I have previously held in denying defendants' motion to dismiss that I believed the complaint adequately alleged that the discharge was related to sex or had something to do with sex. I continue to hold that layman's reaction to the simple word and to the facts as alleged in the complaint. Most of the cases and perhaps all of the cases which have addressed this issue have held that the statute does not apply to transsexuals. I think, however, all of those cases were decided on motions to dismiss, and, in any event, I think none of them was decided on a factual record as complete as the one we have here.

Those who argue that the legislative history indicates a lack of intention on the part of Congress that the Act would apply to transsexuals cite the unsuccessful attempts to amend Title VII in later years to include protection for homosexuals and transvestites. I think that argument is invalid. There is in the record before us evidence which makes quite clear that there is a distinction between homosexuals and transvestites on the one hand and transsexuals on the other.

Homosexuals and transvestites are not persons who have sexual identity problems. They are content with the sex into which they were born. Transsexuals, on the other hand, are persons with a problem relating to their very sexual identity as a man or a woman. I believe on that basis the situation of a transsexual is distinguishable.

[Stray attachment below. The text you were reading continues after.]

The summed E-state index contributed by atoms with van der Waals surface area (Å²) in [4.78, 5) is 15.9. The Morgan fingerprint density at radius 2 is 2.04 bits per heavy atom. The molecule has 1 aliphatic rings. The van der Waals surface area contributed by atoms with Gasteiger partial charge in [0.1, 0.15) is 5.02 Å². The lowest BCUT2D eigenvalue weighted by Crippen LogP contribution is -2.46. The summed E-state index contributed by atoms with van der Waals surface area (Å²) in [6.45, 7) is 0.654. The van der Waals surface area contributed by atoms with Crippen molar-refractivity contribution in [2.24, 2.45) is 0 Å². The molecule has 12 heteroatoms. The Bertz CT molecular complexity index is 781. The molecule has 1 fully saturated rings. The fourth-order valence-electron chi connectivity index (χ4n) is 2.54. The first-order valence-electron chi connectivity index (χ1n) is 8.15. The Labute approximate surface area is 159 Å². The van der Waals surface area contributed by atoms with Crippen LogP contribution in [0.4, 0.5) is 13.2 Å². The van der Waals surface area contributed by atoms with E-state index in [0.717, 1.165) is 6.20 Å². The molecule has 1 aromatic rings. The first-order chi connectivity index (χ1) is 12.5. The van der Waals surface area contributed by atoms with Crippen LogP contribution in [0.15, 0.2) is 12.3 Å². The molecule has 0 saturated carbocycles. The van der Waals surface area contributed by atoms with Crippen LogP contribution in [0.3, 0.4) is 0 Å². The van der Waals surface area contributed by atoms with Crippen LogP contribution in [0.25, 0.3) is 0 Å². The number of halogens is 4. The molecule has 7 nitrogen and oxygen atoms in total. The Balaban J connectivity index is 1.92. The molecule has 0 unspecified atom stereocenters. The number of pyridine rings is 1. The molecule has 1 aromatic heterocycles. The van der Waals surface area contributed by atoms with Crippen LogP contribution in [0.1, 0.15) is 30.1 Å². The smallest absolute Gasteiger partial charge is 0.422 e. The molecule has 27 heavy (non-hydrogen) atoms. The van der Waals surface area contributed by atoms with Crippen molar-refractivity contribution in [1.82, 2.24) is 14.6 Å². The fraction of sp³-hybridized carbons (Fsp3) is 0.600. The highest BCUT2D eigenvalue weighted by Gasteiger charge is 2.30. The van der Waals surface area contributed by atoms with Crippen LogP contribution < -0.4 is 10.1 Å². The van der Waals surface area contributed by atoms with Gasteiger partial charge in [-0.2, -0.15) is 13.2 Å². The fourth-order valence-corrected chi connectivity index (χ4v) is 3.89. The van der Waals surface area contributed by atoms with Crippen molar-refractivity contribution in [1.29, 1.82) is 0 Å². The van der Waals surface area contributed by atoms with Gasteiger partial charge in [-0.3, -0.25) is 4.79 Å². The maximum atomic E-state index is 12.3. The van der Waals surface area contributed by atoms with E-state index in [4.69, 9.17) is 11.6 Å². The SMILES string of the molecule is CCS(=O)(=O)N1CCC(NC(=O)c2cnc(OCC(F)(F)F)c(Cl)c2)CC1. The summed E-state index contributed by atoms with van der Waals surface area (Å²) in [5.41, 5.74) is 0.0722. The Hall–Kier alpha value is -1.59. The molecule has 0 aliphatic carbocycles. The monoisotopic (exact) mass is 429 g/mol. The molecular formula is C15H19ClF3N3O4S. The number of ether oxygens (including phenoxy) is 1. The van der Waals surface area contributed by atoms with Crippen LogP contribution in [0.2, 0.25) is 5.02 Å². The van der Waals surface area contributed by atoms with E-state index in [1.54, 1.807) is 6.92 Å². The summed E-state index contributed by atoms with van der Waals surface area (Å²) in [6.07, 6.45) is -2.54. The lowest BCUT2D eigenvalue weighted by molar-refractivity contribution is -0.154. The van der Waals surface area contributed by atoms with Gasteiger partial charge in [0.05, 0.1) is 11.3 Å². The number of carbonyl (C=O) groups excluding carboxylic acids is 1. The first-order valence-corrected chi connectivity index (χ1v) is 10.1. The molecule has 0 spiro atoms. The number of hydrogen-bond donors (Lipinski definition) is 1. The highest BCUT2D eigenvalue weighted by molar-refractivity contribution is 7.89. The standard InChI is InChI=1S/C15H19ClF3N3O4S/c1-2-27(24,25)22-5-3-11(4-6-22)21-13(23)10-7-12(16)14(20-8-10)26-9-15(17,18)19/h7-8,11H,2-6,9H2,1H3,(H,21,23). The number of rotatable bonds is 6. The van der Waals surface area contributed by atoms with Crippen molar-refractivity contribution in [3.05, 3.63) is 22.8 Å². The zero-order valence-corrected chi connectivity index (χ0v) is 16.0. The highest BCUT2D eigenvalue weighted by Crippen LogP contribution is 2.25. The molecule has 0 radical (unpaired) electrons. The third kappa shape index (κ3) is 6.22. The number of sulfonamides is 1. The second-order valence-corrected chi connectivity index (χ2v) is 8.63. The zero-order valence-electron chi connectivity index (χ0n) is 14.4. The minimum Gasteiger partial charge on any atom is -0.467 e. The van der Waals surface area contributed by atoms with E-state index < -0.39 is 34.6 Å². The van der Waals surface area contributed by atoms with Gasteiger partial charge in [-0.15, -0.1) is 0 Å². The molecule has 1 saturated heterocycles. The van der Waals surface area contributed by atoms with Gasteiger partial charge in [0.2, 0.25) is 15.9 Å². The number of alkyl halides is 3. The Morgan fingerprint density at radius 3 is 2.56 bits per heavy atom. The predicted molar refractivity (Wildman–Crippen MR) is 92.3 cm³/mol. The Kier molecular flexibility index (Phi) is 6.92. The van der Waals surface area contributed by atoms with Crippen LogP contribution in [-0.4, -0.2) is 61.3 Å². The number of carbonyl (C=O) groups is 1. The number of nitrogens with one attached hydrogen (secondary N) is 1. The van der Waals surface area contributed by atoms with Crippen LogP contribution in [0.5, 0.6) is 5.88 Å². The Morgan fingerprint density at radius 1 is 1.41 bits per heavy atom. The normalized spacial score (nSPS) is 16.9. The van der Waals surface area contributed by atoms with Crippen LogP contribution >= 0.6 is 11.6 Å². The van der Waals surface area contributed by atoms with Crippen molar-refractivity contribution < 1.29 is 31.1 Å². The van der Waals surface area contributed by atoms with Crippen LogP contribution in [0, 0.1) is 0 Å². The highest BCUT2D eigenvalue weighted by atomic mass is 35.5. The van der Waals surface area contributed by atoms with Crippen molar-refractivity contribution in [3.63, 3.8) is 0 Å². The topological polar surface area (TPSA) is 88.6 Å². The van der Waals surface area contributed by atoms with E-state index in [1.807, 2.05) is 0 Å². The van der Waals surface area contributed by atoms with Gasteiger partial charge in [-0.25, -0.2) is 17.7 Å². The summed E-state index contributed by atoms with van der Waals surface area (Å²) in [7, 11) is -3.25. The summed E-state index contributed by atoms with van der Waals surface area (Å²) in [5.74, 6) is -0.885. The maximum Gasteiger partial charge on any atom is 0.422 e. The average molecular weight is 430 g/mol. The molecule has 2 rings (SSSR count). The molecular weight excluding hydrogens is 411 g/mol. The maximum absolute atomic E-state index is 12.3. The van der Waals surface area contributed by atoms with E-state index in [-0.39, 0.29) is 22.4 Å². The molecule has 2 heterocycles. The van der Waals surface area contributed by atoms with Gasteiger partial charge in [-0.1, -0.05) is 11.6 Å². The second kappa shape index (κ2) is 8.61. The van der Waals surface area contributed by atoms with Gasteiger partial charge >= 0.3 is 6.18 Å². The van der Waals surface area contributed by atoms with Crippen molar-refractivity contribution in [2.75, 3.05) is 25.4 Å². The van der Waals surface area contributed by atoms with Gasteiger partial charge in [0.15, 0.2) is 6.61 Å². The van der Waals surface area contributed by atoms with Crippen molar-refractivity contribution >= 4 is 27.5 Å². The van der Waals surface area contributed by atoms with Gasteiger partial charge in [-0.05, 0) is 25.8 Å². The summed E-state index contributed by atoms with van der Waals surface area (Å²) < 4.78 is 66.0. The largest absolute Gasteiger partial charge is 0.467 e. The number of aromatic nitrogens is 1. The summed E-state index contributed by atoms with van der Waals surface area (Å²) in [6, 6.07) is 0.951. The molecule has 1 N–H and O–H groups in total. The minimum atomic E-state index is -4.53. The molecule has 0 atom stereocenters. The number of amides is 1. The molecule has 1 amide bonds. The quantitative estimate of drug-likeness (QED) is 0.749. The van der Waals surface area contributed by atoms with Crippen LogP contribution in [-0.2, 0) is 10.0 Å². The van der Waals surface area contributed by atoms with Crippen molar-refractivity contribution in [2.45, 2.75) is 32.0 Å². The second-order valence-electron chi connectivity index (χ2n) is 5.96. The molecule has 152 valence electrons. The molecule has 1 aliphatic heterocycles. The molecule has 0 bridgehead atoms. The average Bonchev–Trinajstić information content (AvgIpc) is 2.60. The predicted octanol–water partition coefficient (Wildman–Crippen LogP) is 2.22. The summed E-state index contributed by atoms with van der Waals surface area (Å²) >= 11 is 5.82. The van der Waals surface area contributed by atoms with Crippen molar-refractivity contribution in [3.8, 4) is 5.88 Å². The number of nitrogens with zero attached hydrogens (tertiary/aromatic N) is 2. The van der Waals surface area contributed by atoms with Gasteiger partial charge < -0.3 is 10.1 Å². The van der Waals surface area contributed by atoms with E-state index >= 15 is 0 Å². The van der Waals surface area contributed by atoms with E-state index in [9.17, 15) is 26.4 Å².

I have no problem with the idea that the statute was not intended and cannot reasonably be argued to have been intended to cover the matter of sexual preference, the preference of a sexual partner, or the matter of sexual gratification from wearing the clothes of the opposite sex. It seems to me an altogether different question as to whether the matter of sexual identity is comprehended by the word, "sex."

Prior to my participation in this case, I would have had no doubt that the question of sex was a very straightforward matter of whether you are male or female. That there could be any doubt about that question had simply never occurred to me. I had never been exposed to the arguments or to the problem. After listening to the evidence in this case, it is clear to me that there is no settled definition in the medical community as to what we mean by sex.